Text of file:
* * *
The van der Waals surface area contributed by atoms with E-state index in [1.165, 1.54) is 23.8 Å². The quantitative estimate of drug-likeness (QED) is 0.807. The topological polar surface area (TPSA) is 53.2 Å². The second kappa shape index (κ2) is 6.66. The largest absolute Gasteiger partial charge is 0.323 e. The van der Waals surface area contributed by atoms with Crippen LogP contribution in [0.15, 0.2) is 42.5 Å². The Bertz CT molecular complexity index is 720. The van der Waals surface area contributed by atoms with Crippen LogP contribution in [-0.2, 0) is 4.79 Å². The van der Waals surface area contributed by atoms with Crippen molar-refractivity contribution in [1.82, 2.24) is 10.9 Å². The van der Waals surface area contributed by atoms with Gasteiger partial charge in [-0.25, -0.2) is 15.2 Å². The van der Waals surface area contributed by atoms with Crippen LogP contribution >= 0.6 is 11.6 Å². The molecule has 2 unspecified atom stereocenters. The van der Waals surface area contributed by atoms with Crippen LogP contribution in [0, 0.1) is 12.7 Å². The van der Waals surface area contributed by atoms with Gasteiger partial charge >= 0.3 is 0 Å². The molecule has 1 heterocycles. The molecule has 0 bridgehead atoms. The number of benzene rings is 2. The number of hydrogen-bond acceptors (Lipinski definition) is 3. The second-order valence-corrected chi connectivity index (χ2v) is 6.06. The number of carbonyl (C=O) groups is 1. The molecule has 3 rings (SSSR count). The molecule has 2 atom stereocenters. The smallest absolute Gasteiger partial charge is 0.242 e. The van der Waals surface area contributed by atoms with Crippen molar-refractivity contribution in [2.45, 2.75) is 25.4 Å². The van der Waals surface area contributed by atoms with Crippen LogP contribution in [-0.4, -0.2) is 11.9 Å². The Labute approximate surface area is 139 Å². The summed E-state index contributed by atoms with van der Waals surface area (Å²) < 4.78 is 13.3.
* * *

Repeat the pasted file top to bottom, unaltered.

The van der Waals surface area contributed by atoms with E-state index in [1.165, 1.54) is 23.8 Å². The quantitative estimate of drug-likeness (QED) is 0.807. The topological polar surface area (TPSA) is 53.2 Å². The second kappa shape index (κ2) is 6.66. The largest absolute Gasteiger partial charge is 0.323 e. The van der Waals surface area contributed by atoms with Crippen LogP contribution in [0.15, 0.2) is 42.5 Å². The Bertz CT molecular complexity index is 720. The van der Waals surface area contributed by atoms with Crippen LogP contribution in [-0.2, 0) is 4.79 Å². The van der Waals surface area contributed by atoms with Crippen molar-refractivity contribution in [1.82, 2.24) is 10.9 Å². The van der Waals surface area contributed by atoms with Gasteiger partial charge in [-0.25, -0.2) is 15.2 Å². The van der Waals surface area contributed by atoms with Crippen LogP contribution >= 0.6 is 11.6 Å². The molecule has 2 unspecified atom stereocenters. The van der Waals surface area contributed by atoms with Crippen LogP contribution in [0, 0.1) is 12.7 Å². The van der Waals surface area contributed by atoms with Gasteiger partial charge >= 0.3 is 0 Å². The molecule has 1 heterocycles. The molecule has 0 bridgehead atoms. The number of benzene rings is 2. The number of hydrogen-bond acceptors (Lipinski definition) is 3. The second-order valence-corrected chi connectivity index (χ2v) is 6.06. The number of carbonyl (C=O) groups is 1. The molecule has 3 rings (SSSR count). The molecule has 2 atom stereocenters. The smallest absolute Gasteiger partial charge is 0.242 e. The van der Waals surface area contributed by atoms with Crippen molar-refractivity contribution in [2.45, 2.75) is 25.4 Å². The van der Waals surface area contributed by atoms with Crippen LogP contribution in [-0.4, -0.2) is 11.9 Å². The Labute approximate surface area is 139 Å². The summed E-state index contributed by atoms with van der Waals surface area (Å²) < 4.78 is 13.3.